anthony Posted August 6, 2017 Share Posted August 6, 2017 For "a standard" to exist, presupposes an objective measure by which to compare and assess any entity. E.g. linear measurement has the standard of a one meter length. There have been instances I've argued against the manner, which I believe has been quite often accepted, of the Objective ethics put this way: "I am [one is] my own standard of value". I remarked critically about it on another website recently and was tackled by another Objectivist on that. But how can one BE one's own "standard" (of anything)? To whom? To oneself? For others? No, one HOLDS one's own standards. I argued this is circular and self-referencing and counters the concept of "standard". My concern is that this approach - of being one's own standard of value - must lead an internal conflict with rational selfishness and a drift into subjective egotism. In effect, this version says - Whatever I judge to be a value is of value because I chose it. But Rand is clear: "The Objectivist ethics holds man's life as the *standard* of value -- and *his own life* as the ethical *purpose* of every individual man". p.25 "The difference between "standard" and "purpose" in this context is as follows: a "standard" is an abstract principle that serves as a measurement or gauge to guide a man's choices in the achievement of a specific, concrete purpose". p25 "The standard of value of the Objectivist ethics -- the standard by which one judges what is good or evil -- is *man's life*, or: that which is required for man's survival qua man". p.23 "Man must choose his actions, values and goals by the standard of that which is proper to man -- in order to achieve, maintain, fulfill and enjoy that ultimate value, that end in itself, which is his own life". p.25 ------ I think a misreading of "man's life" may be to blame. Not "a" man's life, an "individual's life", but rather this is a metaphysical abstraction, entailing all that "man" is and should be to survive ("properly") - a principle which one has, by which to measure oneself as an objective "gauge". (Abstraction (the standard of value for the life of man, qua man) ---> application by each individual to his concrete purpose, values, goals etc..) Link to comment Share on other sites More sharing options...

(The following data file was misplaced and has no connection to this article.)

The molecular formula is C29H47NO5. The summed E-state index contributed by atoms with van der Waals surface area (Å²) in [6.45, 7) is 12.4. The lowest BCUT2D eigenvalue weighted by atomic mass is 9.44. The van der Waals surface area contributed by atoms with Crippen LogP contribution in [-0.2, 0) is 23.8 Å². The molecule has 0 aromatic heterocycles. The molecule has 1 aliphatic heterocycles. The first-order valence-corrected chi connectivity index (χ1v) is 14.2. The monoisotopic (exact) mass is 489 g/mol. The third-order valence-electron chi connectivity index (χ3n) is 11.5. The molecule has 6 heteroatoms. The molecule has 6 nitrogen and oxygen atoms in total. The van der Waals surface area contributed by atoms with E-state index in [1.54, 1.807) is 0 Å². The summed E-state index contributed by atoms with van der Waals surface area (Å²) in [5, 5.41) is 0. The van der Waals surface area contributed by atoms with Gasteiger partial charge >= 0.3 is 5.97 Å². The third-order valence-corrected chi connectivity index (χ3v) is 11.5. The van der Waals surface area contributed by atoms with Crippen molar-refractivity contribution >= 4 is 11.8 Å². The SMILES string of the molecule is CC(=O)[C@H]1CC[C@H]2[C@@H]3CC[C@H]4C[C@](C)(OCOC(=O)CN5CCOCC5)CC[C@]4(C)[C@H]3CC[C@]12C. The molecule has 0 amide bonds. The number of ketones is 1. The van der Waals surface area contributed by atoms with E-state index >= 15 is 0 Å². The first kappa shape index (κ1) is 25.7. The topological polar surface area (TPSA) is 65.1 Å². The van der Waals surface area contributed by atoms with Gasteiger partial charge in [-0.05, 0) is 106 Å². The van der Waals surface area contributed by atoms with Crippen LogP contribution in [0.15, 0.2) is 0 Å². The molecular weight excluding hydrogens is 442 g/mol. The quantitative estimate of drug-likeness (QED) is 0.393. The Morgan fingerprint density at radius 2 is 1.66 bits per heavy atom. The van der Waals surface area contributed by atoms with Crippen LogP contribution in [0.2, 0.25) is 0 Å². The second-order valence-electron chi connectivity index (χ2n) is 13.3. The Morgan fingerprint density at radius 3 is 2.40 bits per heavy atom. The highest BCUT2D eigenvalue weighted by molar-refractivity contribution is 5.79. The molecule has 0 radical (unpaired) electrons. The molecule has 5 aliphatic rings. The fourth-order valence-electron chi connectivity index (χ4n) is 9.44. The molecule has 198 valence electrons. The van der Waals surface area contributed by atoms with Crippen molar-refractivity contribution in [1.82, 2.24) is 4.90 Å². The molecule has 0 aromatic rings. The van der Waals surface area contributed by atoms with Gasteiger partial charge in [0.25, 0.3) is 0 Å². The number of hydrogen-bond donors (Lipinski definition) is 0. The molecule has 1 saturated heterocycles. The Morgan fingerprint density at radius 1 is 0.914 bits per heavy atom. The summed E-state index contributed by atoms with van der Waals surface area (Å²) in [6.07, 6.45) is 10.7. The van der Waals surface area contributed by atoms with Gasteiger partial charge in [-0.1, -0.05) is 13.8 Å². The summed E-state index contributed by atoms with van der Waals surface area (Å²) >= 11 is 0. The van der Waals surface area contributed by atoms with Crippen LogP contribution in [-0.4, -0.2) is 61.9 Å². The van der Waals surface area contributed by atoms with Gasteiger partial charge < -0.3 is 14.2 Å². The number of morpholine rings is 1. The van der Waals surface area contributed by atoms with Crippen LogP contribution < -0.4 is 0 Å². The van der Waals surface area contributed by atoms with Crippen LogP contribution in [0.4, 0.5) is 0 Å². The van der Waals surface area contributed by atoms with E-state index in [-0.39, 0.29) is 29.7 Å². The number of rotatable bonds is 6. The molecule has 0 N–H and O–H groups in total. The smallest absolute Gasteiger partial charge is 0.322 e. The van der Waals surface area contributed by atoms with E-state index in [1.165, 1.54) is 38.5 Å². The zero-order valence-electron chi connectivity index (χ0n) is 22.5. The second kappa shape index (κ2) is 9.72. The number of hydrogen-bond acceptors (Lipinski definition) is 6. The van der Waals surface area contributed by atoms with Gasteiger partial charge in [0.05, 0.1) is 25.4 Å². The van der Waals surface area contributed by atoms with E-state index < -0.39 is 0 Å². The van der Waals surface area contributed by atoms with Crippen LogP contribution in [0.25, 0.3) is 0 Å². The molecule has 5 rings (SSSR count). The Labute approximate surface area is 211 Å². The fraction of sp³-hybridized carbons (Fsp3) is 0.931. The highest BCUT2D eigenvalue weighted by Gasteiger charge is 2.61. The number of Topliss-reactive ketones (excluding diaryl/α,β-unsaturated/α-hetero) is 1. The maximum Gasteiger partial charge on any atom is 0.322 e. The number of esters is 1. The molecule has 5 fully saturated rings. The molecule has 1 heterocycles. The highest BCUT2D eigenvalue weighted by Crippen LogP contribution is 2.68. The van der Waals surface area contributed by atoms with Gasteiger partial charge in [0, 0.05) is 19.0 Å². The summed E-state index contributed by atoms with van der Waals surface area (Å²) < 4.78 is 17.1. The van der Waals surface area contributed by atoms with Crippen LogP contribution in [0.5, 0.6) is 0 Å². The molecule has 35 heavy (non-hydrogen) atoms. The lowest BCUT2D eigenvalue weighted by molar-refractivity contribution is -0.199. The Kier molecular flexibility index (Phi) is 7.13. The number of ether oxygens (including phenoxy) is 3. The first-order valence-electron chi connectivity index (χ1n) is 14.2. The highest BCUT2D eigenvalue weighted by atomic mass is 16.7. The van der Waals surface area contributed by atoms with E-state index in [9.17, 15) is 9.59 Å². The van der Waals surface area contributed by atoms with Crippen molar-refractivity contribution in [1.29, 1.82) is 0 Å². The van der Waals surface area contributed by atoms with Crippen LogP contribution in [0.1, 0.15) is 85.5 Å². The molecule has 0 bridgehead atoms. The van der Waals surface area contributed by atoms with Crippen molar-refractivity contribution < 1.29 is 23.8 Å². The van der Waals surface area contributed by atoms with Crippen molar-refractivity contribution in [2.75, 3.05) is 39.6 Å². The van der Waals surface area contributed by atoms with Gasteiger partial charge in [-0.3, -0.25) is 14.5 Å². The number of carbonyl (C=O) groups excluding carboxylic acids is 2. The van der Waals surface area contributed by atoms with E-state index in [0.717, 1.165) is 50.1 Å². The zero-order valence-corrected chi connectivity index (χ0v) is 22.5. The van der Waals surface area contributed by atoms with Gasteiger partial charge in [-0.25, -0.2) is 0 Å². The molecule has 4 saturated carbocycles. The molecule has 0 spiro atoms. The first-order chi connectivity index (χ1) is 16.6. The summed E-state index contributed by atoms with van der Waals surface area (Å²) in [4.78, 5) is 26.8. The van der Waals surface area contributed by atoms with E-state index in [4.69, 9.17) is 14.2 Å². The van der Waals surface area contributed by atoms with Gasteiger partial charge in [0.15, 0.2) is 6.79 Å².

Create an account or sign in to comment
You need to be a member in order to leave a comment
Create an account
Sign up for a new account in our community. It's easy!Register a new account
Already have an account? Sign in here.Sign In Now